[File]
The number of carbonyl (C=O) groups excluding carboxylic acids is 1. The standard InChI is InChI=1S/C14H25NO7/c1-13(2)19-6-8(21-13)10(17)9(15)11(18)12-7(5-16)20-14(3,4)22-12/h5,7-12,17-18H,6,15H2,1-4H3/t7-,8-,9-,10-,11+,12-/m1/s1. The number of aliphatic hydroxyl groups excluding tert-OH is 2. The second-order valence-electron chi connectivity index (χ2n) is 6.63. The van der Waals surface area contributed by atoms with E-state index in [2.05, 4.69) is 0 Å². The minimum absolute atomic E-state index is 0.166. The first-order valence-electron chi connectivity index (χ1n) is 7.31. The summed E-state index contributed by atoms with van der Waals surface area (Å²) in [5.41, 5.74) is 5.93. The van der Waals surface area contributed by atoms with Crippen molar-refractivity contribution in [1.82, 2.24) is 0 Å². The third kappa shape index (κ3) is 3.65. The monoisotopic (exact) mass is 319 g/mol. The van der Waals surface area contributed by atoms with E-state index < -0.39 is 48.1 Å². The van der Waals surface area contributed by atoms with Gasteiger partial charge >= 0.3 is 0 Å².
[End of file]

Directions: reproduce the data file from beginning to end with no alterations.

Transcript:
The number of carbonyl (C=O) groups excluding carboxylic acids is 1. The standard InChI is InChI=1S/C14H25NO7/c1-13(2)19-6-8(21-13)10(17)9(15)11(18)12-7(5-16)20-14(3,4)22-12/h5,7-12,17-18H,6,15H2,1-4H3/t7-,8-,9-,10-,11+,12-/m1/s1. The number of aliphatic hydroxyl groups excluding tert-OH is 2. The second-order valence-electron chi connectivity index (χ2n) is 6.63. The van der Waals surface area contributed by atoms with E-state index in [2.05, 4.69) is 0 Å². The minimum absolute atomic E-state index is 0.166. The first-order valence-electron chi connectivity index (χ1n) is 7.31. The summed E-state index contributed by atoms with van der Waals surface area (Å²) in [5.41, 5.74) is 5.93. The van der Waals surface area contributed by atoms with Crippen molar-refractivity contribution in [1.82, 2.24) is 0 Å². The third kappa shape index (κ3) is 3.65. The monoisotopic (exact) mass is 319 g/mol. The van der Waals surface area contributed by atoms with E-state index < -0.39 is 48.1 Å². The van der Waals surface area contributed by atoms with Gasteiger partial charge >= 0.3 is 0 Å².